Quality Inn Airport
10232 Natural Bridge Rd.
Saint Louis, MO 63134
Phone: (314) 427-5955
Fax: (314) 427-3079
The Classic Revival style of architecture is redefined by the splendid construction of the John B. Myers House and Barn. It is located in Florrisant, Missouri, and occupies great monumental significance. It was constructed in the year 1878 and also includes the barn that was built in 1867. The house is a remarkable structure even today and has been listed on the prestigious National Register of Historic Places as of December 13, 1974.
St. Ferdinand's Shrine Historic District is a small area surrounding the beautiful St. Ferdinand's church. The church was established in 1819 and has a Federal style of architecture. The congregation is functional and still holds regular services. The historic district along with the church were put up in the National Register of Historic Places in 1979.
Spanning across 31.25 acres (12.65 hectares) is the oldest African American graveyard in the St. Louis County with more than 30,000 Afro-American citizens buried here. The Greenwood Cemetery was built in 1874 and is the first of the non-sectarian cemetery in the region. It is the resting place of many war veterans, musicians such as Walter Davis and Grant Green, and artists like Lee Shelton. It was added to the National Register of Historic Places in 2004.
Sadiq Mosque is another religious place of worship, where Islamic namaz (prayers) are held. Along with that they also conduct Sunday religion classes, lectures and religious activities. Ceremonies such as birth, marriages, funerals are also held and conducted here. A very important aspect of the Sadiq Mosque is the social work that the patrons do here, to help the community.
Known to be one of the oldest buildings in University City, Sutter-Meyer House came into existence 1873. Built by William and Julia Sutter, this area consists of about 8.33 acres. The simple white building is know for its design. The non-profit organization Sutter-Meyer Society now works towards preserving the 19th Century Farmhouse. In 1982, it got its place in the National Register of Historic Places.
Patricia Cole decided that St. Louis is "too big and diverse to set limits" on who's voice can be heard. As one of the founders of Skirt Chasers III, LLC, Patricia and other Black lesbian artists produced Sista Speak, a monthly open mic at Cicero's that caters to gay, lesbian, bisexual, and transgender spoken word artists and musicians. The mic is uncensored, so leave the kids and the squeamish at home. Everyone is welcome, but antagonistic agendas and disrespect will be openly reprimanded by audience members and hosts. For those who enjoy artistic expressions from all perspectives, Sista Speak is no disappointment. Many Sista Speak regulars have worked with internationally known artists from various genres of music and poetry. Open minds equal good times at this venue.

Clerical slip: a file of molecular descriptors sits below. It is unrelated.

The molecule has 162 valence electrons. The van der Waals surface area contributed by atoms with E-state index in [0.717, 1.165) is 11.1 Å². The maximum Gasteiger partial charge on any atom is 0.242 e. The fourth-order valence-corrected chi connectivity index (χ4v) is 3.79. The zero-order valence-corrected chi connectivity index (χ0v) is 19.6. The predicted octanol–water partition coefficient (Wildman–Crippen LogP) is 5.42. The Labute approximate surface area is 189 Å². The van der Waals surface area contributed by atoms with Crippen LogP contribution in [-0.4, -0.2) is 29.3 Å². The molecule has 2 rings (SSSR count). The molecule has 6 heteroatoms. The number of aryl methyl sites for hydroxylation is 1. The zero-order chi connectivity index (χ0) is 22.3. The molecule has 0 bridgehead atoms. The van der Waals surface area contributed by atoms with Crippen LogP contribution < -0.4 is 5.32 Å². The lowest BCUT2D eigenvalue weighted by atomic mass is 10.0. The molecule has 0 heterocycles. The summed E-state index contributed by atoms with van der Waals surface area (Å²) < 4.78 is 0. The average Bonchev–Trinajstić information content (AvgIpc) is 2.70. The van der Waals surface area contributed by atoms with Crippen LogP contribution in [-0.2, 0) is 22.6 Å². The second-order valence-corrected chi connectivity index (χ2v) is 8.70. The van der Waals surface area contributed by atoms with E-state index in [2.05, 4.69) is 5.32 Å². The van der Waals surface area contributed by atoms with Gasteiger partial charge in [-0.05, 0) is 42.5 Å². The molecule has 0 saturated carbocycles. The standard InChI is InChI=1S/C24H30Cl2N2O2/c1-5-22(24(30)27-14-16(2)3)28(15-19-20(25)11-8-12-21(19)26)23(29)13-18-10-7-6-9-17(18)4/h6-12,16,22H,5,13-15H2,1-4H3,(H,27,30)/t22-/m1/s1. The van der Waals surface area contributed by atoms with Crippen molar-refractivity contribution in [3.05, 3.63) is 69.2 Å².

The Delmar Loop Planet Walk is a scale model of the solar system represented by signs throughout the Loop area. The large signs each name a planet in the solar system (including the sun) and list a variety of facts about the planet. You can find the signs spread through Delmar between addresses 6177 and 6691. Find them all and educate yourself! -Rease Kirchner
The Chuck Berry Statue in the Loop is located at 6555 Delmar Boulevard, right across from Blueberry Hill where Chuck Berry loves to perform. The eight-foot bronze statue was built to honor the rock and roll legend and St. Louis native. After you snap a photo with Chuck Berry, you can head over to Blueberry Hill to see all the Chuck Berry Memorabilia they have on display. -Rease Kirchner
Constructed by a local farmer, the Emmanuel DeHodiamont House is built on less than one acre of land and is designed in the Gothic Revival style. Known as an extant residence and one of the oldest stone structures yet existing, the house consists of one and a half level and each of the brick wall is almost two feet thick. The interiors of this house are as beautiful as the house looks from out.
This historic landmark has been a part of "The Loop" since 1924 and is recognized by the National Register of Historic Places. This theater has known many owners in its lifetime, but the present ones are responsible for restored it to the elegance and 1920s atmosphere it now possesses. Show times are listed on the theater's Web site and can also be obtained by calling the information desk. The theater has a large variety of snacks to munch on and offers devices for the hearing impaired, as well as senior citizen discounts and Tivoli souvenirs.
Laid out as a semi-rural retreat in the late 1800s, West Cabanne Place eventually came to feature some of the finest Shingle Style homes in the Midwest. As the neighborhood around it filled up in ensuing decades, the area and especially a house by the noted Boston architect H.H. Richardson; set the pace for style and architectural integrity. Although some of the Shingle Style homes have been lost to fire or demolition, others still remain, allowing West Cabanne Place to retain its distinction after so many years. The homes are privately owned, but walks through the area during the day are allowed.
Diversity Gallery specializes in bringing culture, variety, and pleasant liveliness to the busy Delmar Loop. However, not only is the merchandise unlike any found elsewhere in St. Louis, but there's food, art, a natural hair care salon, and entertainment to boot. The Afro/Caribbean theme of the Diversity Gallery creates a culturally sundry environment that attracts people from all walks of St. Louis. The Jamaican patties, shrimp and grits, and veggie sandwiches on the food menu keep them coming back. On various nights, the gallery hosts musical, spoken word, and poetry sets for art heads who enjoy non-conventional creative expression. There's always something new to learn and see at this everything place.